Divorce Mediation in Long Island 2018
Preparing for divorce at any time of the year is easier when you know the ins and outs of the legal process. For those seeking a divorce in December 2018 and beyond, one important thing to know is that there are ways to address the divorce with a focus on the current laws in effect, such as the laws for the impact of non-taxability and taxability on maintenance, and child support for divorce agreements and separations agreed before 2019 and after January 1, 2019. As a Long Island Divorce Mediator, Darren is aware of general taxation consequences applicable to family law and divorce, but he does remind his clients to discuss any concerns they might have with their tax lawyer and certified public accountant, as he is not able to offer tax advice.
At the close of a year, during holiday time, things can sometimes get a tad bit quieter for a Law and Mediation office. Many want to put their issues on hold until after the holidays, and fewer court appearances happen over the festive period. People prefer to save their money to spend on trips and gifts, which means that divorces get put on the backburner. In some instances, while couples know they need to move on from their marriage, they prefer to keep things peaceful with the rest of the family until the new year rolls around. While many people believe that January is a popular month for divorces, the truth is that March and August are usually the most common for divorce filings according to statistics. That could be because people start working on the settlement terms in a divorce mediation at the beginning of the year then are ready to file after all the issues have been agreed upon.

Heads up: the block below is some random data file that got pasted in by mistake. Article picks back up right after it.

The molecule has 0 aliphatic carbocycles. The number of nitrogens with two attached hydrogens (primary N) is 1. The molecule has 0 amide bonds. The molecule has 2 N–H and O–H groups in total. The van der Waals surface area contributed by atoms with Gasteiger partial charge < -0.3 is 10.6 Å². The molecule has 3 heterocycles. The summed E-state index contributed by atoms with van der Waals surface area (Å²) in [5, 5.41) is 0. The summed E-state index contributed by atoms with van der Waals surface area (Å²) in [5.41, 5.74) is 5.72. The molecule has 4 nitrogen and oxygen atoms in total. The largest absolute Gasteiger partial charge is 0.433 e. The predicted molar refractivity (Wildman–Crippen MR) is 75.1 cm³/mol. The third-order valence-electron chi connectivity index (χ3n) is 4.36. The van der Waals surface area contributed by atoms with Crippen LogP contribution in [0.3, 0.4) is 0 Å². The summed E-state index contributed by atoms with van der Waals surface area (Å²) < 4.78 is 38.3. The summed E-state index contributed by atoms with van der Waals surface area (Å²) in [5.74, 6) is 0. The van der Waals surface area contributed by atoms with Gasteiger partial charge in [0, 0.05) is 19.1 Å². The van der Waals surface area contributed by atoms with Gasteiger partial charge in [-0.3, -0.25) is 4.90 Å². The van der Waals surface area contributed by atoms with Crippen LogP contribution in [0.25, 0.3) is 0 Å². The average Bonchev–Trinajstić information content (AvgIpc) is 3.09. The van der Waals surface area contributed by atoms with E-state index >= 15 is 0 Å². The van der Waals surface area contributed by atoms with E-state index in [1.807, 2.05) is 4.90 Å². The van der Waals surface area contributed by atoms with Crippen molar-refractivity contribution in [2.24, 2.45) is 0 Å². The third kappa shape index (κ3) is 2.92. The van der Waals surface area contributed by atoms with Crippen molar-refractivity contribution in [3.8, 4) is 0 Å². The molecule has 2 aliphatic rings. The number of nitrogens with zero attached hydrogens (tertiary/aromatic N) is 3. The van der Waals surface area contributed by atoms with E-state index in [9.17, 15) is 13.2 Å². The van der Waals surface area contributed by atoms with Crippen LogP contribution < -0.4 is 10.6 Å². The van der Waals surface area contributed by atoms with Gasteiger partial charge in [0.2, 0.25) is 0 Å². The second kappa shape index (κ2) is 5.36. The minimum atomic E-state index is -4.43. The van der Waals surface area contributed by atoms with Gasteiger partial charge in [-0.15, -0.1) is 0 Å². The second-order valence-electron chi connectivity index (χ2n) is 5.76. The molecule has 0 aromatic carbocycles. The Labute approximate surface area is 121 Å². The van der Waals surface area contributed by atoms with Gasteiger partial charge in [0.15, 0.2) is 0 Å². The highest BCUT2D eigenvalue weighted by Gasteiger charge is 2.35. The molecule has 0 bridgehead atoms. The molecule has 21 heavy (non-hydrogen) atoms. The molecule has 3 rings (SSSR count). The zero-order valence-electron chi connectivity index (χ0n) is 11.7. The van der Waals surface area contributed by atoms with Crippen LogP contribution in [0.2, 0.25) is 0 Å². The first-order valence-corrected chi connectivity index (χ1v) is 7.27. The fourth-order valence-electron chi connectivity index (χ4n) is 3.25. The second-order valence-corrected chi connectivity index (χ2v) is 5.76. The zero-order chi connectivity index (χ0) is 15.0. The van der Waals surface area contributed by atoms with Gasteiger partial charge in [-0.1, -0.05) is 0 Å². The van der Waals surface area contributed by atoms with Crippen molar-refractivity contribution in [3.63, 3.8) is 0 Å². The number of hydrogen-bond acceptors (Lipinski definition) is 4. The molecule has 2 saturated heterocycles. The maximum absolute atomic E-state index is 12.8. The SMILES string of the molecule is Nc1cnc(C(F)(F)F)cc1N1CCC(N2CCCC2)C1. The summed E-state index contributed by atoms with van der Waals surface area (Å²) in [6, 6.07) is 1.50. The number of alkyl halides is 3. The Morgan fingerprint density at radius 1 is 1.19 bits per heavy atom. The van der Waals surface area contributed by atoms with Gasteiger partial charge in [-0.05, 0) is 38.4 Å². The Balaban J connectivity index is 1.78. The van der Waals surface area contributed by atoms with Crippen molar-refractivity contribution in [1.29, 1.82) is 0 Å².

Attorney and Divorce Mediator Shapiro helps his clients to address divorce issues at all times of year, regardless of what their circumstances may be. While some people will avoid divorce issues during the festive period, others will embrace this time of year because they finally have time away from work to deal with personal issues. The new tax law that begins to apply to separation and divorce settlements signed after December 31st, 2018 is a difference from what it is was prior to January 1, 2019. The new tax law addressing the taxability of maintenance will not be applied in most cases to separation agreements and divorce agreements signed before the end of 2018.Divorce Mediation in 2019 and Beyond
Divorce mediation is a service that divorce mediator regularly does for those who choose to work with him together, instead of when he works with only one client in the litigation process. As he reminds his clients, mediated divorce settlements don't need to be decided by a judge in the same way as a litigation case. However, it's worth noting that parties in a divorce mediation will also need to take the current state of the law into account.